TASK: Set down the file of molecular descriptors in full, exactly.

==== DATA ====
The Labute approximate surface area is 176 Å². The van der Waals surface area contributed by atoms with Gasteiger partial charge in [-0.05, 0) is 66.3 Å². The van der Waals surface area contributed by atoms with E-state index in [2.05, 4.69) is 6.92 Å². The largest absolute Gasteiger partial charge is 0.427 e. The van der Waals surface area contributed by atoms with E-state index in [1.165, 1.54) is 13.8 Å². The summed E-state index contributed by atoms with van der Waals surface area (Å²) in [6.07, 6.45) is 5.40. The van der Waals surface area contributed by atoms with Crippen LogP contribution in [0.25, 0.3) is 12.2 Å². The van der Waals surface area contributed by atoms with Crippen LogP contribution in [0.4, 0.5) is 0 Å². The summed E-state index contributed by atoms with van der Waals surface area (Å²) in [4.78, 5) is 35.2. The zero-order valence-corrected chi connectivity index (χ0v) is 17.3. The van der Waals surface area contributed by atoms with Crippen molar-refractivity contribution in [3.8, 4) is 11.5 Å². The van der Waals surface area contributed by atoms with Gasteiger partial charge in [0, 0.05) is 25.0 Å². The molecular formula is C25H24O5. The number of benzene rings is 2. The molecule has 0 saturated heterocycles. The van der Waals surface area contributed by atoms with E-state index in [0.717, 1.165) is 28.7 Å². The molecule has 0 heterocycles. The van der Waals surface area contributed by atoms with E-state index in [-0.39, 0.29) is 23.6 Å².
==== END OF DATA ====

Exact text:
The Labute approximate surface area is 176 Å². The van der Waals surface area contributed by atoms with Gasteiger partial charge in [-0.05, 0) is 66.3 Å². The van der Waals surface area contributed by atoms with E-state index in [2.05, 4.69) is 6.92 Å². The largest absolute Gasteiger partial charge is 0.427 e. The van der Waals surface area contributed by atoms with E-state index in [1.165, 1.54) is 13.8 Å². The summed E-state index contributed by atoms with van der Waals surface area (Å²) in [6.07, 6.45) is 5.40. The van der Waals surface area contributed by atoms with Crippen LogP contribution in [0.25, 0.3) is 12.2 Å². The van der Waals surface area contributed by atoms with Crippen LogP contribution in [0.4, 0.5) is 0 Å². The summed E-state index contributed by atoms with van der Waals surface area (Å²) in [4.78, 5) is 35.2. The zero-order valence-corrected chi connectivity index (χ0v) is 17.3. The van der Waals surface area contributed by atoms with Crippen molar-refractivity contribution in [3.8, 4) is 11.5 Å². The van der Waals surface area contributed by atoms with Gasteiger partial charge in [0, 0.05) is 25.0 Å². The molecular formula is C25H24O5. The number of benzene rings is 2. The molecule has 0 saturated heterocycles. The van der Waals surface area contributed by atoms with E-state index in [0.717, 1.165) is 28.7 Å². The molecule has 0 heterocycles. The van der Waals surface area contributed by atoms with E-state index in [-0.39, 0.29) is 23.6 Å².